After he died, I conveniently forgot about all the yelling. Being a saint meant he handled the kids efficiently, calmly and in every manner of a perfect parent.

Only he didn’t.

My Shower Epiphany

So, as my kids are getting older and mouthier, I’m cursing all of MY negative traits the boys have clearly inherited from ME.  We continued to talk about their saintly father as I took on ALL the responsibility of passing along the negative traits like yelling and arguing. I even took on the responsibility of my kids talking nasty to me because I’m obviously failing as a parent.  No other parents have kids who talk so nasty to them. Just mine.

Because I’m clearly failing.

Thank ya Jesus I finally had an epiphany one morning.  You know, an epic epiphany that only occurs in the shower?  Memories came rushing in like a cleansing waterfall splashing over my negative self-talk. I remembered all the times Mark used to talk nasty to or argue with his parents. I used to cringe when Mark cut his dad off midsentence because he wasn’t interested in what he had to say.  He’d shoot down any suggestion his dad had about virtually anything within the first two or three words of his dad’s sentence. I winced when Mark pointed out every time his mom made a factual error in the story she told or when he’d tell her to watch what she’s eating because she gained weight.  Over and over he’d argue his point, cut them off midsentence or ignore them altogether.

And, he didn’t do it nicely. Mark could be a real jerk sometimes.

OMG. I just called my dead husband a jerk.

I’m having a hard time breathing…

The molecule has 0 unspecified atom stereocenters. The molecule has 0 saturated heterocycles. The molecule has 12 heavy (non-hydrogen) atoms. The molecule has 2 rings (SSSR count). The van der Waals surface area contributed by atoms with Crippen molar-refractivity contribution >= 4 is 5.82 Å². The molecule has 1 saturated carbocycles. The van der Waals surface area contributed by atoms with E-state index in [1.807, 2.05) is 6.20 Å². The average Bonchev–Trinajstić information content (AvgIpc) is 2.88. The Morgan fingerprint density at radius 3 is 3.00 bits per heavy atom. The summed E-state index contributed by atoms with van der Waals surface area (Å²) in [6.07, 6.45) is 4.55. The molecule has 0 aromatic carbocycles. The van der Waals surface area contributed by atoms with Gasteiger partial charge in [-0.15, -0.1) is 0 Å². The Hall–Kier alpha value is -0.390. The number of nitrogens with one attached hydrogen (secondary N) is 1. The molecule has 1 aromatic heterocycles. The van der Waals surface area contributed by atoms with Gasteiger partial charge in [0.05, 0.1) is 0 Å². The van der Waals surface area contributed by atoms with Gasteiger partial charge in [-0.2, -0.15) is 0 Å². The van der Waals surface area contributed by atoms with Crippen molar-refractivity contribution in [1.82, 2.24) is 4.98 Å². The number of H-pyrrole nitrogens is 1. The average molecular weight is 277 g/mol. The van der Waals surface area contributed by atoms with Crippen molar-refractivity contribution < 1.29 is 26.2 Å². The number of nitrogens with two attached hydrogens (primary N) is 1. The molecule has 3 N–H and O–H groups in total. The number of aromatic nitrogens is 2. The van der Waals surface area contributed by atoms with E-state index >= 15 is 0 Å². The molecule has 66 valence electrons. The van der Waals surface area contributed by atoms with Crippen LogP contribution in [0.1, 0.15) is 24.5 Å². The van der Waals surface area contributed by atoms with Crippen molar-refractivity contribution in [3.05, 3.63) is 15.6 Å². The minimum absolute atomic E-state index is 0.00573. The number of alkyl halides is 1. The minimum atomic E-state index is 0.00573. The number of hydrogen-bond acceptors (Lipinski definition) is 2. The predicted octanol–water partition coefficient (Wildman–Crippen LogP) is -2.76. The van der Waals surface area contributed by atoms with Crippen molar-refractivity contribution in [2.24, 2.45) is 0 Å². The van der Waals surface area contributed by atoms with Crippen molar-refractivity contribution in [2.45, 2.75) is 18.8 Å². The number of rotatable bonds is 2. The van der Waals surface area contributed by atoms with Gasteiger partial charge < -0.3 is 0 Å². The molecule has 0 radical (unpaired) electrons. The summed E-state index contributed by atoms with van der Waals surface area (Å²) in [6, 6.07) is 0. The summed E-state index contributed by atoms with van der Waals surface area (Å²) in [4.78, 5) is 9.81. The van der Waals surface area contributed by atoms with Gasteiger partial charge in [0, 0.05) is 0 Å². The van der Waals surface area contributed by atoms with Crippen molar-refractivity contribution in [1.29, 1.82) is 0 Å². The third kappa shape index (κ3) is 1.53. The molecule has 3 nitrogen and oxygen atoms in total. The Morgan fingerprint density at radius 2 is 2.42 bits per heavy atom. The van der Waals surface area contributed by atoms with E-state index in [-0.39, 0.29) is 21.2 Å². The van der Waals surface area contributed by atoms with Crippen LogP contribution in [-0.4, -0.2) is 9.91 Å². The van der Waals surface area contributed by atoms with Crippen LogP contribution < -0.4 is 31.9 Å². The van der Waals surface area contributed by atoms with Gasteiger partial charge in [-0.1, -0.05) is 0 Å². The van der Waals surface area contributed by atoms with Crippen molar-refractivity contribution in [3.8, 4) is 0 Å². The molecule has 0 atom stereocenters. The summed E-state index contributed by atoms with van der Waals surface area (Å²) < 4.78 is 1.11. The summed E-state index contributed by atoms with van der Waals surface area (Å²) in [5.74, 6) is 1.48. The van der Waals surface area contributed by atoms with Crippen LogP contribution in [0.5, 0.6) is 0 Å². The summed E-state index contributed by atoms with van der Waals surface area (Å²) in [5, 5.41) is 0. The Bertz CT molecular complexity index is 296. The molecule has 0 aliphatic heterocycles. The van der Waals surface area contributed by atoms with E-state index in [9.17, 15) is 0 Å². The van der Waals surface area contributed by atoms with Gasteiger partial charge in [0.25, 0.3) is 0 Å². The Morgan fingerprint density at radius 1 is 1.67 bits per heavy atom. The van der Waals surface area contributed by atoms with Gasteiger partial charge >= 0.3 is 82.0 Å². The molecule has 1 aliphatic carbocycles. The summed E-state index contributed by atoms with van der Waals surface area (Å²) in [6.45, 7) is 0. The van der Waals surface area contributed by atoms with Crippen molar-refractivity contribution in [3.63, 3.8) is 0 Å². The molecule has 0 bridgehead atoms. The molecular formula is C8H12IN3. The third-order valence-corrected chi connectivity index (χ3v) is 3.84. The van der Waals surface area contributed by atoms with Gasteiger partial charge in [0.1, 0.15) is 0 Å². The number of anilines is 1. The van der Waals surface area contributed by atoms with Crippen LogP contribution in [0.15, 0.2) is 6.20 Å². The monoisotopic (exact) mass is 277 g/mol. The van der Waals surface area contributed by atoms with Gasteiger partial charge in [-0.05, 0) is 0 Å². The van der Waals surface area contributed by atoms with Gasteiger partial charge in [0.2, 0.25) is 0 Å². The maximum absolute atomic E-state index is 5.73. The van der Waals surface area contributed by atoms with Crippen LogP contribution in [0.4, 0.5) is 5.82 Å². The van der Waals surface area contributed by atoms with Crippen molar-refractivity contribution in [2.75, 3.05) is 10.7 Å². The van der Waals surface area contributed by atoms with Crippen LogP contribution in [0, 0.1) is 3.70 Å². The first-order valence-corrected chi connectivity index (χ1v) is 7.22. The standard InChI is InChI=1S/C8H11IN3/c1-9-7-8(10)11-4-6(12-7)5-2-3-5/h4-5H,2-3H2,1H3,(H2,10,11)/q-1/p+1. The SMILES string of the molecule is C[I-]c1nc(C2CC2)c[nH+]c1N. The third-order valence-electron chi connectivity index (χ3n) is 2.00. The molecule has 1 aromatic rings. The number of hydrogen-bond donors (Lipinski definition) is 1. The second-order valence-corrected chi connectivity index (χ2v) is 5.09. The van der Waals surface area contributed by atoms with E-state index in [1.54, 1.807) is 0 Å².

The Truth Will Set You Free

Just because he was a jerk sometimes didn’t make him any less of a sweet, kind, generous, funny, and loyal husband. It didn’t mean he wasn’t also a generous son who helped his parents clean up their yard when a tree branch crushed their deck or offer to get their boat fixed when something went wrong.

He was a good husband, a good father, and a good son but he wasn’t a saint. Not at all. He had good traits and bad traits just like the rest of us.

Therefore, my shower epiphany helped me to understand that I’m not responsible for all of my kid’s traits-good or bad. They are a product of BOTH my husband and me. When the boys and I talk about their dad nowadays I tell them stories about how he failed at keeping his calm demeanor sometimes or how disrespectful it was to cut off his dad midsentence. I point out my own flaws and we discuss how we all need to continually work toward being better people with better communication skills and more respect for others.

At this point, I like the truth more than fiction. The fictitious tale of their saintly father was wearing thin.

Widow Wrap Up

If you find yourself comparing your imperfect self to your perfect dead husband it might be time to hop in the shower. Dig in your garden.  Or go for a walk. Go wherever your epiphanies usually find you because you need a reality check. Your husband wasn’t perfect. He wasn’t a saint. And you aren’t perpetually flawed because you’re the one left behind to pick up the pieces.

Remember, your kids are watching you and learning from you. Knock your dead husband off the perfection pedestal and give your kids a clearer view of reality. It’s the only way to truly heal.